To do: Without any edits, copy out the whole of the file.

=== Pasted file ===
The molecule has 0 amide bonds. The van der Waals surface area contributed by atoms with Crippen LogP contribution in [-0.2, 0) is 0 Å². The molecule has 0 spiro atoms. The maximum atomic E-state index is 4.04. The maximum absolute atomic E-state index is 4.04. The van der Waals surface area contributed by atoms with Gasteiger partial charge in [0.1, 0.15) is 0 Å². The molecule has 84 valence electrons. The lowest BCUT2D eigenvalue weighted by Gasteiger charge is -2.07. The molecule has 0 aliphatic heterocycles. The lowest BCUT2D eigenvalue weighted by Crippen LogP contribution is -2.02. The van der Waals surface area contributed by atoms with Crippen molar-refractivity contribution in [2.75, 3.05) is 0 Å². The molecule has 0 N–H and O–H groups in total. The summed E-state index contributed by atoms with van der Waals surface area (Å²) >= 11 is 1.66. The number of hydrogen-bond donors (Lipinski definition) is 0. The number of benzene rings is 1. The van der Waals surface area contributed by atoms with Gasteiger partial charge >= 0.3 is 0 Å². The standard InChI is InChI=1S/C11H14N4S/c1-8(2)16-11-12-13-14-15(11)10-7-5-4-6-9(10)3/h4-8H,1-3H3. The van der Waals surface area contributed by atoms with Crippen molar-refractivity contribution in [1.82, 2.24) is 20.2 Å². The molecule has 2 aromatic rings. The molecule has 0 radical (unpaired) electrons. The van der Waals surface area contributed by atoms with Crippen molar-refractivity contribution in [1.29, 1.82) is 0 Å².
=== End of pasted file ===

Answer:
The molecule has 0 amide bonds. The van der Waals surface area contributed by atoms with Crippen LogP contribution in [-0.2, 0) is 0 Å². The molecule has 0 spiro atoms. The maximum atomic E-state index is 4.04. The maximum absolute atomic E-state index is 4.04. The van der Waals surface area contributed by atoms with Gasteiger partial charge in [0.1, 0.15) is 0 Å². The molecule has 84 valence electrons. The lowest BCUT2D eigenvalue weighted by Gasteiger charge is -2.07. The molecule has 0 aliphatic heterocycles. The lowest BCUT2D eigenvalue weighted by Crippen LogP contribution is -2.02. The van der Waals surface area contributed by atoms with Crippen molar-refractivity contribution in [2.75, 3.05) is 0 Å². The molecule has 0 N–H and O–H groups in total. The summed E-state index contributed by atoms with van der Waals surface area (Å²) >= 11 is 1.66. The number of hydrogen-bond donors (Lipinski definition) is 0. The number of benzene rings is 1. The van der Waals surface area contributed by atoms with Gasteiger partial charge >= 0.3 is 0 Å². The standard InChI is InChI=1S/C11H14N4S/c1-8(2)16-11-12-13-14-15(11)10-7-5-4-6-9(10)3/h4-8H,1-3H3. The van der Waals surface area contributed by atoms with Crippen molar-refractivity contribution in [1.82, 2.24) is 20.2 Å². The molecule has 2 aromatic rings. The molecule has 0 radical (unpaired) electrons. The van der Waals surface area contributed by atoms with Crippen molar-refractivity contribution in [1.29, 1.82) is 0 Å².